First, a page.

With only days away from leaving home to head towards California, today I’m feeling a lot of emotions that I apparently didn’t notice these past few weeks.
I made a quick stop by my brother’s house to return my key and, as I’m writing a note to him, I’m realizing how this whole moving and leaving home for good situation is becoming so real.
I do this thing where I have some huge event coming up (like moving across the world) and kind of throw it in the back of my mind until it’s days before it’s happening and something I see creates these crazy emotions inside of me and all of the sudden I’m sitting on the floor, with my back against the wall, holding my pup and sobbing.
That’s me currently.
Maybe it’s the fact that I’m saying goodbye to my family and friends for the foreseeable future; maybe it’s the feeling that nothing will ever be the same as it has been when I return home the next time; maybe it’s because I’m astronomically afraid of change. Whatever it may be, I’ve let out a good cry this morning but I still have this damn lump in my throat.
What sparked this emotional outbreak, you ask? A Super Nintendo. I was unplugging it from the TV to pack it away in a box to take with me on the move when I found myself sitting on the floor crying and reminiscing…over a video game. I started thinking about how my parents bought the console when my brother and I were super young and how my dad hooked it up in our upstairs of my childhood home and showed me how to play Super Mario (he was always the best at that game). He taught me the secrets of the game and how to find the hidden keys to skip worlds to beat Bowser and rescue the Princess. I thought about our family trip to Florida and how my brother and I beat that game riding in the back of an SUV for the entire 21 hour drive. I was thinking about a couple of months ago when we spent hours replaying the game after I rediscovered it in the attic.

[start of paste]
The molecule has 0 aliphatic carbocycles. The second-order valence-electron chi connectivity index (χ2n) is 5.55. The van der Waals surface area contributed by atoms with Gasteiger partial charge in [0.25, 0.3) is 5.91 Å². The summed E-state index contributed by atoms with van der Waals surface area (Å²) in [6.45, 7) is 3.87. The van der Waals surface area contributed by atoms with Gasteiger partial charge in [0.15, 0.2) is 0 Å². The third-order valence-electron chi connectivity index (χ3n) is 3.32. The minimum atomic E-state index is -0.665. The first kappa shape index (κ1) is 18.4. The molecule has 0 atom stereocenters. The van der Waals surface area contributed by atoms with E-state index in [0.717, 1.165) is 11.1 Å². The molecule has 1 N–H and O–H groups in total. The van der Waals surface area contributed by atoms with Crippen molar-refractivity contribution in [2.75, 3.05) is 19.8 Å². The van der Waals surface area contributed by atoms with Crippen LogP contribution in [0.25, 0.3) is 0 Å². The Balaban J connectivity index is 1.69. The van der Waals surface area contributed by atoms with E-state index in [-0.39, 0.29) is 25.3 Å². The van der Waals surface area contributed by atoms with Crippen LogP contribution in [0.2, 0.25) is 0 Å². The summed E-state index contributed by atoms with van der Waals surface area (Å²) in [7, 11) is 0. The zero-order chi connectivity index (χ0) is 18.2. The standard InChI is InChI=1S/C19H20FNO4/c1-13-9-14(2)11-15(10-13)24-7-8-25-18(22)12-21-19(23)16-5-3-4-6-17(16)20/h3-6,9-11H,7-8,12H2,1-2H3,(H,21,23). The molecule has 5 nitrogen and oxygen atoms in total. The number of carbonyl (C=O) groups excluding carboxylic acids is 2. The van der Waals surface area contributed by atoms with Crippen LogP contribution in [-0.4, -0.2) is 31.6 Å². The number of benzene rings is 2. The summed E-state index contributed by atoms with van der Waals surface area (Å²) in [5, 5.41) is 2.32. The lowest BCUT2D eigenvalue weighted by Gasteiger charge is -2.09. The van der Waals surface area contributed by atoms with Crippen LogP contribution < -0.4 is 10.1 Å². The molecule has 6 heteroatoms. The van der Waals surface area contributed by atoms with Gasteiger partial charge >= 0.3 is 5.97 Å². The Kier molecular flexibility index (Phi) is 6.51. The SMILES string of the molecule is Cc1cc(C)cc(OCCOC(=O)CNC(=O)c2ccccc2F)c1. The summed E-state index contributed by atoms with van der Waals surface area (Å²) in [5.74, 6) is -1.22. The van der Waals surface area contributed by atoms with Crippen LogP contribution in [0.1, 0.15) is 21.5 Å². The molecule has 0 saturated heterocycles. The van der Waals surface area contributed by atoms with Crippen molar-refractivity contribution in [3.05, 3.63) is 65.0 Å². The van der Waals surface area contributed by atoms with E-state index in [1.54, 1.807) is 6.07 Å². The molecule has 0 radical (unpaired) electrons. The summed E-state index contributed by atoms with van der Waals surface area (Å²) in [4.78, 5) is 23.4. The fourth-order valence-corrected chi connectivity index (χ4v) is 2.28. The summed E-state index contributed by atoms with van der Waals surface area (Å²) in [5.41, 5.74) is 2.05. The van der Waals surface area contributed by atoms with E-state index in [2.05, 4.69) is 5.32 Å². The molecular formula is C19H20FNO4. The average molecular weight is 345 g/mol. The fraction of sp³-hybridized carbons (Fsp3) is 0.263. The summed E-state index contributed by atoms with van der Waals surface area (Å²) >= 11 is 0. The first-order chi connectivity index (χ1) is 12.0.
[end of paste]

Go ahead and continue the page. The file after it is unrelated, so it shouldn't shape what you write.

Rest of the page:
Just those memories alone, about a stupid Super Nintendo, literally cracked me.
Remember when we’re growing up and how we would constantly set milestones for our lives based on our birthdays? (I can’t be the only one). I couldn’t wait to get to 16 so I could get my license and drive. I couldn’t wait until I was 18 so I could buy lottery tickets and throw the ‘I’m an adult’ thing at everyone around me. I wanted to be 20 so that I ‘wasn’t a teenager anymore.’ 21 was the main age milestone I wanted to reach so I could go in casinos and gamble and drink alcohol legally. After 21, without anymore birthday milestones to look forward to (except 25 when my car insurance drops or 26 when I have to find my own health insurance), I started just focusing on my life and personal growth, which is now sending me 2259 miles away from home.
As I’m sitting here now, I’m wondering why in the world I wanted to rush through to the next milestone. I can say that it’s not all it cracked up to be when you get there; adulting is pretty hard. It was a lot better when my mom was tucking me in at night and driving me to school every morning; or when my dad was teaching me how to ride a dirt bike for the first time; or when my brother and I would argue over who loves my mom the most.
There’s just something about being home, around your family and friends, remembering the little memories in life that you all share together. Being home gives you this feeling of warmth. Like a sense of calmness and serenity; a safe haven. Moving away makes you feel unsure, anxious, and vulnerable and that’s what I’m feeling right now.
Well, the lump in my throat isn’t completely gone but it has definitely gotten smaller since I started on this. Funny how writing out the emotions you’re feeling on paper does some good, right?
Wish me luck as I prepare to embark on this journey in the next couple of days!